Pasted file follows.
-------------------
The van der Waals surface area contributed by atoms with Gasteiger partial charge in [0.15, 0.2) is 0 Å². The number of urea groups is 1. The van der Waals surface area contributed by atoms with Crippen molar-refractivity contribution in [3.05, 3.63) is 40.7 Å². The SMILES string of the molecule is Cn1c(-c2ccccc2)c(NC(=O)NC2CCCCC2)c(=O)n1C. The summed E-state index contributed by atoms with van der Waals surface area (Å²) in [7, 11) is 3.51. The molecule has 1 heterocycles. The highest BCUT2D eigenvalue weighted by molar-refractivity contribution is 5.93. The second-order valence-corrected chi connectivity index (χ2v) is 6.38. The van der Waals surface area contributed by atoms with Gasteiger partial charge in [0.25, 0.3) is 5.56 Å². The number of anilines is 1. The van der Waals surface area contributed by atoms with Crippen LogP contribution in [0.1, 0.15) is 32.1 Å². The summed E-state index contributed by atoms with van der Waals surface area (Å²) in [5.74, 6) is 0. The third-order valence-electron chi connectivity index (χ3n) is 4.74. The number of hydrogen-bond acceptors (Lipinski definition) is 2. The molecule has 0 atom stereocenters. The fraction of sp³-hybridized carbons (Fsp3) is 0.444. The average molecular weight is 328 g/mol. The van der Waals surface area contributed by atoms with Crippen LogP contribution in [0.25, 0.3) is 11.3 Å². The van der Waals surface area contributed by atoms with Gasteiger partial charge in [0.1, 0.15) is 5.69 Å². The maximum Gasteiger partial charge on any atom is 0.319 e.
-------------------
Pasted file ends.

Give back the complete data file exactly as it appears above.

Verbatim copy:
The van der Waals surface area contributed by atoms with Gasteiger partial charge in [0.15, 0.2) is 0 Å². The number of urea groups is 1. The van der Waals surface area contributed by atoms with Crippen molar-refractivity contribution in [3.05, 3.63) is 40.7 Å². The SMILES string of the molecule is Cn1c(-c2ccccc2)c(NC(=O)NC2CCCCC2)c(=O)n1C. The summed E-state index contributed by atoms with van der Waals surface area (Å²) in [7, 11) is 3.51. The molecule has 1 heterocycles. The highest BCUT2D eigenvalue weighted by molar-refractivity contribution is 5.93. The second-order valence-corrected chi connectivity index (χ2v) is 6.38. The van der Waals surface area contributed by atoms with Gasteiger partial charge in [0.25, 0.3) is 5.56 Å². The number of anilines is 1. The van der Waals surface area contributed by atoms with Crippen LogP contribution in [0.1, 0.15) is 32.1 Å². The summed E-state index contributed by atoms with van der Waals surface area (Å²) in [5.74, 6) is 0. The third-order valence-electron chi connectivity index (χ3n) is 4.74. The number of hydrogen-bond acceptors (Lipinski definition) is 2. The molecule has 0 atom stereocenters. The fraction of sp³-hybridized carbons (Fsp3) is 0.444. The average molecular weight is 328 g/mol. The van der Waals surface area contributed by atoms with Crippen LogP contribution in [0.25, 0.3) is 11.3 Å². The van der Waals surface area contributed by atoms with Gasteiger partial charge in [0.1, 0.15) is 5.69 Å². The maximum Gasteiger partial charge on any atom is 0.319 e.